1) Tell us a bit about yourself
My name is Paige Harris. I’m 29 years old and have been a teacher for 6 years. I have had a passion for helping and educating others since I was a little girl. I have a big passion for health and wellness and the planet as I always try to put people and the planet first, always. I love the outdoors, camping, hiking, biking and being outside in nature. I am big into working out and staying healthy through running, gym workouts and yoga. I also play a variety of sports including broomball, hockey, ball hockey and golf.
2) How did CEAP change your perspective on plastic elimination?
CEAP opened my mind and my students’ minds to what’s possible and what’s happening in the world around us. From how much plastic is in our own backyards and nature areas, to how much single-use plastic specifically is used in our daily lives. CEAP shares an incredible opportunity to share specifically with youth who will be leading what our future looks like as they are the future generation.
3) What role do you think education plays in a more sustainable future?
Education is so important as no one can ever take that away from you. To support a more sustainable future, educating in what impacts our planet, earth, breathing, health and overall lives can make a difference in the world. This is something that is not in the curriculum that kids need to learn and know about because it affects their lives today, tomorrow and the future.
- How does CEAP help with this?/Change the approach to plastic elimination? What, if any, change did you see in your students after participating in CEAP?
CEAP helps with this from being the start to a domino effect of learning, understanding, sharing and researching. Specifically, my students did the clean up in our local area of Port Hope Ontario, and they were shocked with what they found. Then they began to research and narrowed their research on single use plastic specifically as that’s what they found most of. Then my students took it one step further and they presented their findings to Port Hope’s council and put forth a delegation on banning and spreading awareness in our small town on single use plastic. One of the council members, Claire Holloway Wadhwani also had us visit the council and go on a class field trip to see council chambers and practice the presentation.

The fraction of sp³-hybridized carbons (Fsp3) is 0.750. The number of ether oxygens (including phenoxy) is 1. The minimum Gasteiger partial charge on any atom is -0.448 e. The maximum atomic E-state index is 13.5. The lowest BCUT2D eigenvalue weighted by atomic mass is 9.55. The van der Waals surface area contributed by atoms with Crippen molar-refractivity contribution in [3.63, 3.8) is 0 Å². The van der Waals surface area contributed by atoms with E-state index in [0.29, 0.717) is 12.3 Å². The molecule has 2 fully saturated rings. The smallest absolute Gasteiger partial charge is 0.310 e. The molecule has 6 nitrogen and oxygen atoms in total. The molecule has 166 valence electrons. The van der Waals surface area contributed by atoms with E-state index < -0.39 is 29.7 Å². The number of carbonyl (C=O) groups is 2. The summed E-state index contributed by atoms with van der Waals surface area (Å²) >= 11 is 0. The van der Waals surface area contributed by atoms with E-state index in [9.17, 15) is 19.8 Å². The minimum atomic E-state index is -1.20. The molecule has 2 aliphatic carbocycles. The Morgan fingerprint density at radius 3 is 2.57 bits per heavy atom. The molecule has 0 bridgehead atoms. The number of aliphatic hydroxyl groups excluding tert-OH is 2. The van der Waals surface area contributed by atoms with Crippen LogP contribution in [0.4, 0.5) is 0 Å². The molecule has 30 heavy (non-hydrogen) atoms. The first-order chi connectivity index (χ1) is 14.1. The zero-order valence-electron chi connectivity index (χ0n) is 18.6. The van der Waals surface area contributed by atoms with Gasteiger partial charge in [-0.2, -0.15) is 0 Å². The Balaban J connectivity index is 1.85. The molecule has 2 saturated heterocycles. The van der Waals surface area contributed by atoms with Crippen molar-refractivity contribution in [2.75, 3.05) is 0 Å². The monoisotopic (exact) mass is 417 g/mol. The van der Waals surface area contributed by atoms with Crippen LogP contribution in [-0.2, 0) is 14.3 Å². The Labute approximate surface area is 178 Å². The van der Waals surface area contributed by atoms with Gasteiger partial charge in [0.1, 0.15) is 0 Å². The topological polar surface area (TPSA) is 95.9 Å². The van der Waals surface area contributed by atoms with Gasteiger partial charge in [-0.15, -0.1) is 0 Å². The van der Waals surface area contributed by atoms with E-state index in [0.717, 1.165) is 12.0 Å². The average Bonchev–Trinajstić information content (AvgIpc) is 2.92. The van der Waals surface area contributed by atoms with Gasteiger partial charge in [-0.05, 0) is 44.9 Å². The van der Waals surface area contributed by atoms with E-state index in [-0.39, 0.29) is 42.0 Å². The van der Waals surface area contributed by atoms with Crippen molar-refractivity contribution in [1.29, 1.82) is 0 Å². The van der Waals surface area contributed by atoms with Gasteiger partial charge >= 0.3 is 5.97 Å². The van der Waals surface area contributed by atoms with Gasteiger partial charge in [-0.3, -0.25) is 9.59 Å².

4) What, if any change did you see in your students after participating in CEAP
My students became engaged in an issue they had no idea existed, and they started to see the impact of plastics and waste and how harmful they are on our environment.
5) In your opinion, What is most impactful about the CEAP program?
The most impactful part about the CEAP program is the clean up as they all go out as a team in matching shorts and gloves, proud to help their community and clean up waste together. It builds community, relationships, social skills and a hard work ethic as they do something selfless for their community.
6) Do you think perspectives on plastic elimination/plastic elimination strategies need to change?
I 100% agree peoples perspectives on plastic elimination needs to change and it starts with education. Sharing what and how much plastic affects our environment, how much people use on a daily basis, and the scary part; how long it takes to decompose and break down. Some stats blew my mind when my students shared that some styrofoam takes 500+ years or more to break down, simple straws take 200 years, and plastic water bottles 400+ years.
7) Do you have any recommendations for people wanting to make a difference in their community and/or school?
I would recommend going out into the community, talking to people and asking others what needs to be improved. Start the conversations and network.
9) What does a world with more programs like Mind Your Plastic’s look like to you?
To me that would look like more community involvement, more awareness being spread, more people talking and working as a team to make an impact. A lot of people doing a little bit, leading to a huge impact.